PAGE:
Born in Elizabeth, New Jersey, novelist Judy Blume (1938-) has captured what children feel and think by creating popular characters and frank stories based on familiar experiences.
One fan confessed that she, too, talked to God like Margaret did in Are You There, God? It's Me, Margaret (1970), a memorable Blume book about sorting through the challenges of adolescence.
"The best books come from someplace inside," Blume explained. "You donít write because you want to, but because you have to. Become emotionally involved. If you donít care about your characters, your readers wonít either."
About her writing technique, Blume added, "I am a rewriter. That's the part I like best. I despise, and am terrified by, a first draft. But once I have a pile of paper to work with, it's like having the pieces of a puzzle. I just have to put the pieces together to make a picture."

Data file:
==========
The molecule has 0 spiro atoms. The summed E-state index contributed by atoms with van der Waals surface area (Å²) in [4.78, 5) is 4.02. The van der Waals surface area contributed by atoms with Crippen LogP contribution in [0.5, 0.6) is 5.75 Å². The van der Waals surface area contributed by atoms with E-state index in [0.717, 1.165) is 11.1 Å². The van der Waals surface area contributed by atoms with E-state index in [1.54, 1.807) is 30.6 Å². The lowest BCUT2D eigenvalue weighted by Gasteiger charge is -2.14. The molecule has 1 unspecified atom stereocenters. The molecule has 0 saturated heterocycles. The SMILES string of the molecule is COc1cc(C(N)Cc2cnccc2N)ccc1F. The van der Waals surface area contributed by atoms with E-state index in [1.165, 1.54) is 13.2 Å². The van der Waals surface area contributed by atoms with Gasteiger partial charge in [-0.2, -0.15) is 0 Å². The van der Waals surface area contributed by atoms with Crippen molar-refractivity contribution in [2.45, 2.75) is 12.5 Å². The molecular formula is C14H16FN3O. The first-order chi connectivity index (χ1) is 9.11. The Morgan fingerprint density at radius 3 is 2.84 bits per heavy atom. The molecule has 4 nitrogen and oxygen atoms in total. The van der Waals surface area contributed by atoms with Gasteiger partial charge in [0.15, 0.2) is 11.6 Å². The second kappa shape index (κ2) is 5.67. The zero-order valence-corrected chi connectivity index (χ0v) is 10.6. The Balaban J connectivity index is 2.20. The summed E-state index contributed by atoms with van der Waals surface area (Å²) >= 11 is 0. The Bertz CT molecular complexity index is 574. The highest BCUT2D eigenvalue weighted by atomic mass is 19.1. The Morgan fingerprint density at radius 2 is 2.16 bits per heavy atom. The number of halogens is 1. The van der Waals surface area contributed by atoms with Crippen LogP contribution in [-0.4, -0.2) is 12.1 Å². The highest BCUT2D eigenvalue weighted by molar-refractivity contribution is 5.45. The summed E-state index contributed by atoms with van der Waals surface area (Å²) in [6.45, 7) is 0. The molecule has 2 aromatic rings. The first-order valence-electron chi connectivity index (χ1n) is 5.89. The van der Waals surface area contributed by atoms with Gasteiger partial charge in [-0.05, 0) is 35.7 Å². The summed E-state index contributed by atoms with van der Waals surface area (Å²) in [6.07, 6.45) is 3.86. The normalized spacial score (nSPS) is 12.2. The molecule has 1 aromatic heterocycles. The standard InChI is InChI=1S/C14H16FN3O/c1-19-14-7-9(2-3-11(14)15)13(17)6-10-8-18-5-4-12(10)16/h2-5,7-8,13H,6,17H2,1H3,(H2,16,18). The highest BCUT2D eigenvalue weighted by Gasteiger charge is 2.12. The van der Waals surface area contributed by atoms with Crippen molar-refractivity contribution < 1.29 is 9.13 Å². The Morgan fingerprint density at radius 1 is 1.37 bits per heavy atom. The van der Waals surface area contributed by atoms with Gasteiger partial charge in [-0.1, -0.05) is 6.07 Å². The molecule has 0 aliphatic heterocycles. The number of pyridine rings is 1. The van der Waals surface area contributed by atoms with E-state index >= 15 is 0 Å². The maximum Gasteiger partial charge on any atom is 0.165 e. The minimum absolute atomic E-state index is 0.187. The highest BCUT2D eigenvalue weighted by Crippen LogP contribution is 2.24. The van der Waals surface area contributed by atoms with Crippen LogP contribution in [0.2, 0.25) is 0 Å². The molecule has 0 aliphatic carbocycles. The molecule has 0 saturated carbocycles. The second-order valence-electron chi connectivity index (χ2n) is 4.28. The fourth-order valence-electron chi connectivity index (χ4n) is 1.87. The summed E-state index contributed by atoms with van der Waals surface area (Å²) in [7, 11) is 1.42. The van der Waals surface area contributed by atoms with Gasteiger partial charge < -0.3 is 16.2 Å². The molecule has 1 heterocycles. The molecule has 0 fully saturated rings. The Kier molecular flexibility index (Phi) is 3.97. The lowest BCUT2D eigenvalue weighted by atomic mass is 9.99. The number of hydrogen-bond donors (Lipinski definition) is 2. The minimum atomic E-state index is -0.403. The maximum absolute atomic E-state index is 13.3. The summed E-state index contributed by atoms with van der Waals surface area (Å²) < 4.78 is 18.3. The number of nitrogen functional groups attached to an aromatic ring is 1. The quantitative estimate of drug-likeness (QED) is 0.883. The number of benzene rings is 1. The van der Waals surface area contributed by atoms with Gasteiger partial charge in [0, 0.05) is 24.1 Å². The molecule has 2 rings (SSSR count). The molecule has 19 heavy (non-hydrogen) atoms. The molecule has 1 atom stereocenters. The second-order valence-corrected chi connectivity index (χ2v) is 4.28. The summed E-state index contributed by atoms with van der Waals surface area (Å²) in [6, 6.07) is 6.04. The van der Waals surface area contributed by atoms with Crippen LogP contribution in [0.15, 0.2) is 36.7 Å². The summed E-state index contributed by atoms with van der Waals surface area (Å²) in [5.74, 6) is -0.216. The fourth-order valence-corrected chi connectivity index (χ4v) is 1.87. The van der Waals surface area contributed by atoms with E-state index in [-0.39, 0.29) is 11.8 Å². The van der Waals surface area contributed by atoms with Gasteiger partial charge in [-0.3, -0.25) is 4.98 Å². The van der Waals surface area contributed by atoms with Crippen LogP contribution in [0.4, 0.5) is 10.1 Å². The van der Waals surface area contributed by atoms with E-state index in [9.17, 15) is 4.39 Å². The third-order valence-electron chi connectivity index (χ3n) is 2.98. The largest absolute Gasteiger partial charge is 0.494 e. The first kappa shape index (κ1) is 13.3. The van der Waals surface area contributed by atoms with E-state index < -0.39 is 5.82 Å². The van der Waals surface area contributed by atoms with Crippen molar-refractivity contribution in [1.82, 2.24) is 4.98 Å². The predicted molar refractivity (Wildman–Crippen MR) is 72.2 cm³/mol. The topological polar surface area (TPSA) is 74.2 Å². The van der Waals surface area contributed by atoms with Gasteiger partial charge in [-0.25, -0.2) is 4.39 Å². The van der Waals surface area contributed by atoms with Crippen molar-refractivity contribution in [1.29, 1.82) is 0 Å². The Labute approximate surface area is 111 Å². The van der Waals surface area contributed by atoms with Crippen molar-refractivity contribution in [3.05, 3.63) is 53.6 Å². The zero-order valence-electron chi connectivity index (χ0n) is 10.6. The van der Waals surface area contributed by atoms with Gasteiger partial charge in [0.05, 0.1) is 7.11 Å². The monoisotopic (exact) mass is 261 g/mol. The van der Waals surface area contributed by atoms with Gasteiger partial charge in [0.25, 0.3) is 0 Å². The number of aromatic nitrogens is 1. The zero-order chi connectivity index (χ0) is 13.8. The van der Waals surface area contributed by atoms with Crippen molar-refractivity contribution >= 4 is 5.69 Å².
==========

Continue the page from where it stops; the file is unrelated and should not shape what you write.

She encouraged writers to read their work aloud. "When you read aloud, you can hear what doesn't work."
By remembering what growing up was like, Blume writes from the child's point of view. The first to write candidly about what it's like to be a sexually active teen, she has been a vocal critic of censorship. Self-esteem and peer acceptance are also prevalent themes and her books.
Blume won the 2004 National Book Award for contributions to American letters. Her books have sold over 75 million copies worldwide and have been translated into over 20 languages.
She said, "The more you write, the more you learn, the better you get. And that helps you become a professional writer."
Put your ideas on paper and watch them grow.